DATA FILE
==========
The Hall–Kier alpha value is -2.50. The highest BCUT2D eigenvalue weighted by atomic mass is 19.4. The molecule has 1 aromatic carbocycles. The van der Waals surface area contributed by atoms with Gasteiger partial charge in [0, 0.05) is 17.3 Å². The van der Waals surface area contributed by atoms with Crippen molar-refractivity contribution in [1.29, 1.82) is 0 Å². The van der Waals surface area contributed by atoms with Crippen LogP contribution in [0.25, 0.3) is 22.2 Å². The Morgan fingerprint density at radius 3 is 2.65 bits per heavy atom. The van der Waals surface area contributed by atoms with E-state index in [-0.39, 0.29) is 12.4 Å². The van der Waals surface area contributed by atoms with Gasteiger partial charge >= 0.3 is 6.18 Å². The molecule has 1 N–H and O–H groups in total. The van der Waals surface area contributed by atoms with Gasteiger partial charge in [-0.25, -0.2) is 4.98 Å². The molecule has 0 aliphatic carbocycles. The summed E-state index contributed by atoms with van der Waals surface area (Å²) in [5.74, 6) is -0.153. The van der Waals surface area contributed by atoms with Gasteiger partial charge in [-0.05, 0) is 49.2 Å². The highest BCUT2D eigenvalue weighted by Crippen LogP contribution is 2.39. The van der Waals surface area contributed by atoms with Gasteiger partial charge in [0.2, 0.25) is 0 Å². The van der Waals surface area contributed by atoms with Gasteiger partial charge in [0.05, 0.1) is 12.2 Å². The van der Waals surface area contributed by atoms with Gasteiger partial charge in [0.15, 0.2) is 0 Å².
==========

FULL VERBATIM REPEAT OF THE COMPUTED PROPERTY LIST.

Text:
The Hall–Kier alpha value is -2.50. The highest BCUT2D eigenvalue weighted by atomic mass is 19.4. The molecule has 1 aromatic carbocycles. The van der Waals surface area contributed by atoms with Gasteiger partial charge in [0, 0.05) is 17.3 Å². The van der Waals surface area contributed by atoms with Crippen molar-refractivity contribution in [1.29, 1.82) is 0 Å². The van der Waals surface area contributed by atoms with Crippen LogP contribution in [0.25, 0.3) is 22.2 Å². The Morgan fingerprint density at radius 3 is 2.65 bits per heavy atom. The van der Waals surface area contributed by atoms with E-state index in [-0.39, 0.29) is 12.4 Å². The van der Waals surface area contributed by atoms with Gasteiger partial charge >= 0.3 is 6.18 Å². The molecule has 1 N–H and O–H groups in total. The van der Waals surface area contributed by atoms with Gasteiger partial charge in [-0.25, -0.2) is 4.98 Å². The molecule has 0 aliphatic carbocycles. The summed E-state index contributed by atoms with van der Waals surface area (Å²) in [5.74, 6) is -0.153. The van der Waals surface area contributed by atoms with Gasteiger partial charge in [-0.05, 0) is 49.2 Å². The highest BCUT2D eigenvalue weighted by Crippen LogP contribution is 2.39. The van der Waals surface area contributed by atoms with Gasteiger partial charge in [0.2, 0.25) is 0 Å². The van der Waals surface area contributed by atoms with Gasteiger partial charge in [0.05, 0.1) is 12.2 Å². The van der Waals surface area contributed by atoms with Gasteiger partial charge in [0.15, 0.2) is 0 Å².